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(October 22, 2009, Washington, DC) In an historic move, the United States Senate, by a vote of 68 to 29, joined the House of Representatives in passing The Matthew Shepard and James Byrd, Jr. Hate Crimes Prevention Act, which will be the first federal law to include gender identity and transgender people. Once signed by the President, this law will add sexual orientation, gender identity, gender and disability to the categories included in existing federal hate crimes law and will allow local governments who are unable or unwilling to address hate crimes to receive assistance from the federal government. President Obama has indicated that he will sign the bill into law.
“Transgender people have been waiting so many years for assistance from the federal government in addressing the rampant and disproportional violence that we face,” noted Mara Keisling, Executive Director of the National Center for Transgender Equality. “Today we move one step closer to our goal of ending violence motivated by hatred. Everyone in America deserves to live free of fear and of violence. We know that the dedicated leadership and hard work of Senator Kennedy and Representative Conyers and many other legislators made the passage of this bill possible. Words can’t really express our gratitude for their commitment to equality for all people.”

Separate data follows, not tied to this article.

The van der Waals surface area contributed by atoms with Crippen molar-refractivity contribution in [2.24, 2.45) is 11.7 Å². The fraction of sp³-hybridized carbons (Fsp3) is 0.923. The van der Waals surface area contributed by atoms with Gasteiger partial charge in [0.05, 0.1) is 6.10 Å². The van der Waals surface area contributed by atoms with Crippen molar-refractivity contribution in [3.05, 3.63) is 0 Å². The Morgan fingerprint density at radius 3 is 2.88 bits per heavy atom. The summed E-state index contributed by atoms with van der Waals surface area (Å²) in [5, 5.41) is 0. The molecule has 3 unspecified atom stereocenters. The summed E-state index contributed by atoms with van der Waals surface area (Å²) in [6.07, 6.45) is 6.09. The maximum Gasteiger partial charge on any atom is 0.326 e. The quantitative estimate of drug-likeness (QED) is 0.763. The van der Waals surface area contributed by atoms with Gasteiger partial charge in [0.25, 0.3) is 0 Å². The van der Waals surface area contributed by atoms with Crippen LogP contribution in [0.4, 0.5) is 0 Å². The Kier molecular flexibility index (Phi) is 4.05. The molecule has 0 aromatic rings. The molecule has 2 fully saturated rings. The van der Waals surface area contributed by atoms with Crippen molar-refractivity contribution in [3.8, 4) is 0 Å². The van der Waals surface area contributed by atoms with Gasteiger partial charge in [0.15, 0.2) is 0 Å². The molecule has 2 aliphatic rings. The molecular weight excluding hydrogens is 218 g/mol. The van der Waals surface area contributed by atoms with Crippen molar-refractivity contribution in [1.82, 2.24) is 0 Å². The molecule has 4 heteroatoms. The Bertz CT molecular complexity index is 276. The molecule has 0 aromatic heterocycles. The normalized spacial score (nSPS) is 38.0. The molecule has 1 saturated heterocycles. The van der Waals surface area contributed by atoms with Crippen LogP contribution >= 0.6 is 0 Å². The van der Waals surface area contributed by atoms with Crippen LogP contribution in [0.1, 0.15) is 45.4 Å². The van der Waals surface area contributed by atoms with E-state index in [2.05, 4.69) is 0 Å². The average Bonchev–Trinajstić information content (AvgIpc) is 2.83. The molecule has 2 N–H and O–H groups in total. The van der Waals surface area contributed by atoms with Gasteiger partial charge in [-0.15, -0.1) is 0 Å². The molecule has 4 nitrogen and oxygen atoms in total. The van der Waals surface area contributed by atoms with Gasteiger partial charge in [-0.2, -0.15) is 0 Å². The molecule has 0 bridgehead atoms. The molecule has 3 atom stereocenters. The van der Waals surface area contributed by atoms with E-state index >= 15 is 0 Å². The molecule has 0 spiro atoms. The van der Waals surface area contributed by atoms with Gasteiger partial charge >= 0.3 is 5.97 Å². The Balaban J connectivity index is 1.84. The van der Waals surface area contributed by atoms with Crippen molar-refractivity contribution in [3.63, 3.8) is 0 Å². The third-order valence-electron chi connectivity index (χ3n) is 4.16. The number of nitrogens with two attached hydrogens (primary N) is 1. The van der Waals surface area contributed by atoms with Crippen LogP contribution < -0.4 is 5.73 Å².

In the past, federal law has only mentioned gender identity in a negative context, such as explicitly excluding transgender people from the Americans with Disabilities Act. The passage of the hate crimes bill marks a significant turning point from the days in which the federal government contributed to the oppression of transgender people to today when federal law takes action to protect our lives.
The Matthew Shepard and James Byrd, Jr. Hate Crimes Prevention Act will have a number of positive impacts. First, it will help educate law enforcement about the frequent hate violence against transgender people and the need to prevent and appropriately address it. Second, it will help provide federal expertise and resources when it is needed to overcome a lack of resources or the willful inaction on the part of local and/or state law enforcement. Third, it will help educate the public that violence against anyone is unacceptable and illegal.
Transgender people continue to be disproportionately targeted for bias motivated violence. Thirteen states and Washington, DC have laws which include transgender people in state hate crimes laws.
National Gay & Lesbian Task Force: Passage of federal hate crimes bill marks ‘milestone for lesbian, gay, bisexual and transgender Americans’
October 22, 2009
Director of Communications
“With his signature, President Obama will usher in a new era — one in which hate-motivated violence against lesbian, gay, bisexual and transgender people will no longer be tolerated.”
— National Gay and Lesbian Task Force Executive Director Rea Carey
WASHINGTON, Oct. 22 — The National Gay and Lesbian Task Force Action Fund called today’s Senate passage of federal hate crimes legislation “a milestone for lesbian, gay, bisexual and transgender Americans” and the entire country. The Matthew Shepard and James Byrd, Jr. Hate Crimes Prevention Act will help protect people against violence based on sexual orientation, gender identity, race, religion, gender, national origin and disability by extending the federal hate crimes statute. It will provide critical federal resources to state and local agencies to equip local officers with the tools they need to prosecute hate crimes. The House passed the bill Oct. 8. It now moves to President Obama, who has vowed to sign it.